Last week a blogging friend and I were talking about comments and community. She wondered what she was doing wrong because her blog posts yielded very few comments and when there were comments they were along the lines of “I agree,” or “Yes I did,” or “no I don’t.” Responses were brief and left no room for further conversation.
The Problem With the Yes and No
Here’s the thing about community. Sometimes they show up on their own, but most of the time they’re waiting for an invitation. They’re not invasive and most don’t like to share their opinions unless they’re asked to do so. When your blog post only asks a “Yes” or “No” question, you’re only going to receive “Yes” or “No” answers. And, really, where’s the fun in that?
Yes and no don’t invite discussion. They invite one words responses. Folks coming to seek a good conversation aren’t going to stick around if a good conversation isn’t happening. It’s not enough to ask if someone disagrees, knowing why they disagree is just as important – and it’s when you get past the “ifs” and into the “whys” that the true conversational magic happens.
Do you take the time to ask your readers what they think? Or do you only ask if they agree?
The Problem With Making Statements
Statements don’t invite conversation. They mostly say, “this is how I feel but I’m not interested in knowing how you feel.” For your readers to want to comment you have to go beyond the statement and into the conversation.
- Create blog posts that leave room for discussion
- Don’t be afraid to ask the kinds of questions that lead to in depth responses
- It’s OK to be controversial now and then as long as you’re inviting the right kinds of discussions and not turning your blog into a hotbed of negativity.
- Allow for respectful disagreement. Know it’s OK for folks to disagree, but draw the line at pettiness, fights, attacks and sniping.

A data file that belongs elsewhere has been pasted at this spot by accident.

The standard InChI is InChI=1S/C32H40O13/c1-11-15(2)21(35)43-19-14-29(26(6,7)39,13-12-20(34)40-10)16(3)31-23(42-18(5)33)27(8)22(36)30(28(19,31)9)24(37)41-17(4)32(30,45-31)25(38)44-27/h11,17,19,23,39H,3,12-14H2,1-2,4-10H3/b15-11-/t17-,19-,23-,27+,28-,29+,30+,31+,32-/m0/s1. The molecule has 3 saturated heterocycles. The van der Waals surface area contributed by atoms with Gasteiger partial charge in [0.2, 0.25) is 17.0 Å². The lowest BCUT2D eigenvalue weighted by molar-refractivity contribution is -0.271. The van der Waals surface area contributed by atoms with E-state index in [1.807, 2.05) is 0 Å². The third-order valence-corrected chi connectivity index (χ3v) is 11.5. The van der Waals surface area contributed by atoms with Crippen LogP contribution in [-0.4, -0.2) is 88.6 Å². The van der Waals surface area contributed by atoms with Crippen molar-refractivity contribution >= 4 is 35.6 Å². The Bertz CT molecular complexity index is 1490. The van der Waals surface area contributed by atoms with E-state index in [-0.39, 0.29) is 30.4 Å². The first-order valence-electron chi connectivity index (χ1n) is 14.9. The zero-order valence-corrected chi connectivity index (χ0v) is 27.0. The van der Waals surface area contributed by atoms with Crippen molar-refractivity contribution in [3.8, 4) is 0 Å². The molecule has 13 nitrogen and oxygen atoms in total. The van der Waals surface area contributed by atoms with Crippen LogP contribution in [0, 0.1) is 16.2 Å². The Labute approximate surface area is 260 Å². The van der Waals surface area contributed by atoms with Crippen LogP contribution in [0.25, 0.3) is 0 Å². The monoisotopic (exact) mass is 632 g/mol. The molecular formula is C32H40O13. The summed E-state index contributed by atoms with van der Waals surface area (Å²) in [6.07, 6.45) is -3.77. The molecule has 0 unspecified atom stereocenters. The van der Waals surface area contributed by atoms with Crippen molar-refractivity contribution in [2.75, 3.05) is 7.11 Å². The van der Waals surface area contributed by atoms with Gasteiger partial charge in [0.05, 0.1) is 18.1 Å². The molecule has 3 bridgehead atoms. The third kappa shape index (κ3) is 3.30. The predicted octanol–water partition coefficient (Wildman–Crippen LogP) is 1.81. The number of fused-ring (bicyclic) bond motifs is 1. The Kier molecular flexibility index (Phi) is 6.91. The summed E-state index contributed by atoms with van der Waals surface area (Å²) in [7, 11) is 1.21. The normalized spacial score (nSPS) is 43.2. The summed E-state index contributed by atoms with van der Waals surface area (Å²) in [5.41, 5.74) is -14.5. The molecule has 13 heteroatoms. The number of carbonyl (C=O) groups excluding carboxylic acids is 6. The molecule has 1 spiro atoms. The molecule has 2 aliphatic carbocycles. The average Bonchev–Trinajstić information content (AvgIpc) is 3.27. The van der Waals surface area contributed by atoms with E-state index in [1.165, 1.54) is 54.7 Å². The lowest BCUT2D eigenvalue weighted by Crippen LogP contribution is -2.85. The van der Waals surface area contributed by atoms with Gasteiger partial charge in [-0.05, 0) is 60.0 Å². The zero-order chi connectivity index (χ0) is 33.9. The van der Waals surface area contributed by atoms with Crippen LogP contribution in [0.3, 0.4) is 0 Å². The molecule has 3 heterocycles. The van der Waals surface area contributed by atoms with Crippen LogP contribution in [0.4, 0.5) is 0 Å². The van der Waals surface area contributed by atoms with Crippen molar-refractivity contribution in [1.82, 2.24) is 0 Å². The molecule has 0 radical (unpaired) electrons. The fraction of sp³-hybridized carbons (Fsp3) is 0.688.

- Don’t beg for comments, but be sure your community knows you value their opinion.
Statements don’t allow for the above. Instead they’re mostly pontificating and they tell your readers you don’t care enough about their opinions to leave them opportunity to encourage conversation.
Do you blog to create a statement or do you blog to create a conversation?
Planning an Open Ended Blog Post
I think the key to blog conversation is in creating blog posts with discussion in mind. When you’re planning out the post, plan out the conversation. What do you hope your readers will take away from the post, and what do you hope they’ll talk about in the ensuing discussion? These are things to think about before you begin writing.
For example, my hope with this post is to have a conversation about engagement and what bloggers can do to foster a discussion about the topic at hand. If I did my job properly, you’re going to read this post and have an opinion that you’d like to share with this community. Also, if I did my job properly, the questions in this post will not only inspire conversation it will also inspire you to engage your own community. What I’m hoping won’t happen is to be met with the sound of crickets.
I answered these questions before I wrote this post:
- Why am I writing this post?
- Who am I writing this post for?
- Does anyone want this information?
- If I were reading this post, what would make me want to comment?
- What do I want to learn from my community about this topic?
- Am I the only one who feels this way?
- What questions are YOU going to come up with after reading this post?
- Did I offer an opportunity for other people to join in?
To me, it makes no sense to blog if comments aren’t going to happen, and comments aren’t going to happen if I don’t give you something to talk about.
What do you do to create an open ended conversation with your readers?